Posts tagged ‘Ethnic Food’

Kale Saag

Velvety Kale Saag

I love saag and palak dishes, especially since they are so nutritious. They are so tasty, and I love the texture and spices. Palak is made with spinach, whereas saag is made with dark winter greens in general, like kale, collards or mustard greens, which are all very rich in fiber, iron, potassium, calcium, and vitamins A and C. You can mix pretty much any kind of protein into the greens, like homemade cheese (like paneer), chicken, lamb, fish, chickpeas, lentils, tofu or nuts (like cashews). Alternatively, you can use the saag as a kind of sauce and pour it over hearty vegetables, like carrots, broccoli or cauliflower; grains , such as rice, barley or buckwheat; or grain-like seeds, like quinoa, millet or amaranth.

Winter Greens

Kale Saag
Adapted from Ambika’s Saag Paneer.
This recipe is vegan.

Yields 4 to 6 servings

Ingredients
6 – 7 C Kale with stems, trimmed
1 Medium – Large Sweet Yellow Onion, peeled, skinned
3 T Minced Garlic
1″ Ginger Root, peeled
1/4 tsp Ground Turmeric
Pinch Sea Salt
1 1/2 C Filtered Water
4 T Almond Meal
1 1/2 T Dried Fenugreek Leaves
1 tsp Smoked Spanish Hot Paprika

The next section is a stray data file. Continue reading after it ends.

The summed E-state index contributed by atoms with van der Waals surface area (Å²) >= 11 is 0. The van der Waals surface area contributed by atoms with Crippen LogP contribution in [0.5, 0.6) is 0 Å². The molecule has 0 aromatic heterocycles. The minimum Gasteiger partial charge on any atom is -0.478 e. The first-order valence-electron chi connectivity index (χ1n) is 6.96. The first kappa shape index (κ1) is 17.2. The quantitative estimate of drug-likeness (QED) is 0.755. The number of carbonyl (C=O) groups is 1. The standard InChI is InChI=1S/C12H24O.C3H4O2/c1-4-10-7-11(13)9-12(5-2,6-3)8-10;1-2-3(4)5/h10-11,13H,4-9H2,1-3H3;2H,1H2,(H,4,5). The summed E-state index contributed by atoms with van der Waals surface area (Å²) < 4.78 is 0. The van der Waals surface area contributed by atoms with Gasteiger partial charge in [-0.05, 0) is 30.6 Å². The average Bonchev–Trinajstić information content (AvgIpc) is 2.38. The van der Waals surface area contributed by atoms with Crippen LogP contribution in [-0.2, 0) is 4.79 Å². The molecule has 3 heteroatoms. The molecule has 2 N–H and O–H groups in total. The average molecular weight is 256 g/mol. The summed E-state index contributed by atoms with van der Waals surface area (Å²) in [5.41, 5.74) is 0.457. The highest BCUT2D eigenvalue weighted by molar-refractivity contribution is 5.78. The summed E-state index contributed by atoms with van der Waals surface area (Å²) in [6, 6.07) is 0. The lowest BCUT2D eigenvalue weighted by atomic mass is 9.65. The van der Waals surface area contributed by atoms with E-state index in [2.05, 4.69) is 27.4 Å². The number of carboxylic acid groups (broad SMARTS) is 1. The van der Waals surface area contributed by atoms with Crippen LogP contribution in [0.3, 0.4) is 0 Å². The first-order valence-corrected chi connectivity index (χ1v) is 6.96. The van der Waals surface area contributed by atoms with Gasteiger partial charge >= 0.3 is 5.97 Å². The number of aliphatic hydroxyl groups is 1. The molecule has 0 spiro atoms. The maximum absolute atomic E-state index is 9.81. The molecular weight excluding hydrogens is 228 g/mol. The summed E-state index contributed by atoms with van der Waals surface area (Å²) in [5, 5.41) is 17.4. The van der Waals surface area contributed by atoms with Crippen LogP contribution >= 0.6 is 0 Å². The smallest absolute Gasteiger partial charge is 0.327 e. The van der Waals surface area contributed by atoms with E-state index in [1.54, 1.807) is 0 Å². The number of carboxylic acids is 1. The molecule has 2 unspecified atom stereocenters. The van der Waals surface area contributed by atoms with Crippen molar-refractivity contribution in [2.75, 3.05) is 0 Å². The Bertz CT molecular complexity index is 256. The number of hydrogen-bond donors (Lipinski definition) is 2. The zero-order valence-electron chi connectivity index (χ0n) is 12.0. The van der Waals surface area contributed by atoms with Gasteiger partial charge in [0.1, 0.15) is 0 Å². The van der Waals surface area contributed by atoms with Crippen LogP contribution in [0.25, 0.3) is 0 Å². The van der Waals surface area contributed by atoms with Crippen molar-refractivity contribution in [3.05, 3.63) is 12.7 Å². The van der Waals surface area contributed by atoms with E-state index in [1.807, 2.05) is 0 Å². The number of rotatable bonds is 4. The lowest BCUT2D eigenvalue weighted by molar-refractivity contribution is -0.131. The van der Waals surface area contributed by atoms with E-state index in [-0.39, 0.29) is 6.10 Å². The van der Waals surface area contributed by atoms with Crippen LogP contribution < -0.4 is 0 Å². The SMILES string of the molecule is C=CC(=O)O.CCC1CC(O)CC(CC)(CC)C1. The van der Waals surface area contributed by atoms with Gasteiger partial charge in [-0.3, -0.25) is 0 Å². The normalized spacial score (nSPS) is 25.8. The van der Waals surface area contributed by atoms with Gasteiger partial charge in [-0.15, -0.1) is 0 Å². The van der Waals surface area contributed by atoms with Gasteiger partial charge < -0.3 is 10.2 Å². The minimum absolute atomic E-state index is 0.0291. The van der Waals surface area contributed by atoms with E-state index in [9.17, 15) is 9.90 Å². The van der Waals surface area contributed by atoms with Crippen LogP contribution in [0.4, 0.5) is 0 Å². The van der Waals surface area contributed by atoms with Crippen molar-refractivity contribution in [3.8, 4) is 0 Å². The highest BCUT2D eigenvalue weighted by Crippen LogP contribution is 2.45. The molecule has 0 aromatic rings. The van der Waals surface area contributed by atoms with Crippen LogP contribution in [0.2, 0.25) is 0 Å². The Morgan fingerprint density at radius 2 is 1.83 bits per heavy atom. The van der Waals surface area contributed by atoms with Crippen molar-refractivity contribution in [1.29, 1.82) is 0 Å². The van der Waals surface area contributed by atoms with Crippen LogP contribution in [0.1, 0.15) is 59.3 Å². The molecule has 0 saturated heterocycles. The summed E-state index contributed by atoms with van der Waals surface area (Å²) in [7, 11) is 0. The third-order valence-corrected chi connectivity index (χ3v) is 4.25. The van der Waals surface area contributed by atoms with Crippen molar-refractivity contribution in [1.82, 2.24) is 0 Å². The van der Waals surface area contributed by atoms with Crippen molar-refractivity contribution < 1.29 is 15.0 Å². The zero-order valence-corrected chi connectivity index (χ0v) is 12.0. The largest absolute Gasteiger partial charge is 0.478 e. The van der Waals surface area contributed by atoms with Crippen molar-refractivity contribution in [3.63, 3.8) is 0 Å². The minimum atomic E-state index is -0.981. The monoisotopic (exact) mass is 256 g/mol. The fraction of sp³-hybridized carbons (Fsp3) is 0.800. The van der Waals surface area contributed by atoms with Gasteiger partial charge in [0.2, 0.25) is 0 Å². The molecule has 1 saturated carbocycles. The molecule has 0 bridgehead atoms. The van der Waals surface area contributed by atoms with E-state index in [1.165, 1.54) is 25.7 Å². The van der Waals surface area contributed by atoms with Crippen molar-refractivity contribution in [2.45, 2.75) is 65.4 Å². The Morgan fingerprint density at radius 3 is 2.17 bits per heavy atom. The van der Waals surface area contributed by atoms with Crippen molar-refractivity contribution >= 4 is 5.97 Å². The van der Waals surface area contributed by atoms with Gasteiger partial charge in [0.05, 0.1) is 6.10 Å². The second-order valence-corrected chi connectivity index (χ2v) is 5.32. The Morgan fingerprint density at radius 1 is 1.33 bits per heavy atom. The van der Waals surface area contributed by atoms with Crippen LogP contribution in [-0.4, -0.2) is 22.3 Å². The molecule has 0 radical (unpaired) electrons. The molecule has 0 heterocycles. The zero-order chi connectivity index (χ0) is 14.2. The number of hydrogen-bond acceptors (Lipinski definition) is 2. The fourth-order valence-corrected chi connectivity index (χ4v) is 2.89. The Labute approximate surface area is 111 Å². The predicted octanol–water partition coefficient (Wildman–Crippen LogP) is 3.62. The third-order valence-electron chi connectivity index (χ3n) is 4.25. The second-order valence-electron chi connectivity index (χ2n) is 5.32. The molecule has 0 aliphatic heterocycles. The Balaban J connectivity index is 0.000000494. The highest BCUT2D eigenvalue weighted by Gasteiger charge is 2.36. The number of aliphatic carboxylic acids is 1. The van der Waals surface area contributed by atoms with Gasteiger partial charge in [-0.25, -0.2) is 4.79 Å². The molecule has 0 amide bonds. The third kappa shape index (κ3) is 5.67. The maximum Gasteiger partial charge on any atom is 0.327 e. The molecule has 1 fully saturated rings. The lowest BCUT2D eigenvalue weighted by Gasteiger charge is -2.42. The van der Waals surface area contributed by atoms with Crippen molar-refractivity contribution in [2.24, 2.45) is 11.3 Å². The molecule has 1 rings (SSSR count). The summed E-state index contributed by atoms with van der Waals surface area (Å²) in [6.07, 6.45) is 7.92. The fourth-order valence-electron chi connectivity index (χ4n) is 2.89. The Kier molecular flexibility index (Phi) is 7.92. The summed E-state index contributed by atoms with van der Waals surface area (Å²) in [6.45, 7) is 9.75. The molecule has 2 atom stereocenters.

1 1/2 tsp Garam Masala
1 T Sambar Curry Powder
1/4 tsp Ground Nutmeg
1/4 C Carrot Greens with stems, trimmed
1/4 C Cilantro Leaves with stems, trimmed*
1 T Extra Virgin Olive Oil
2 tsp Cumin Seeds
1 T Coriander Seeds
1 1/2 tsp Fenugreek Seeds
1/2 T Grains of Paradise
16 – 24 oz Choice Protein, prepared

Kale

Directions
Chop the kale, onion and ginger in a Vitamix (high speed blender) or food processor. Set aside.

Soak the almond meal, fenugreek leaves, paprika, garam masala, curry powder, nutmeg in 1 cup of water for 15 to 20 minutes. Blend them in the Vitamix with the carrot tops and cilantro.

Toast the seeds over medium heat for 30 seconds in a dry pan, stirring constantly. At this point, I recommend grinding the seeds until fine in a spice grinder.

Saute the garlic over low heat for about a minute. Add the onions, kale, ginger, ground seeds, turmeric and salt and saute for 5 minutes over medium heat, stirring occasionally. Mix in half a cup of water. Cover and cook over low heat for 10 minutes. Add the spiced almonds, greens and herbs. Cover and stir occasionally for next 10 to 15 minutes. Stir and adjust the consistency by adding more water if necessary.

If you want a more velvety texture, puree half of the saag in the Vitamix until smooth and stir it back into the chunkier spiced greens. At this point, mix in your desired source of protein. Serve and enjoy.

Creamy Kale Saag

Optional Ingredients and Directions
You can chop a medium to large seeded heirloom yellow or orange tomato (about 1 cup) to cook with the other vegetables and fresh herbs.

To make the dish more creamy, mix 1 cup unsweetened coconut milk, almond cream or cultured coconut or almond milk (like the “yogurts” by Almond Dream, Amande or So Delicious) with the cilantro, fenugreek, almonds and spices.

*if you are using dried cilantro leaves, measure 3 tablespoons, soak them with the spiced almond-fenugreek mixture.

Kale Saag and Eggs

Garlic Pepper Pork Nabe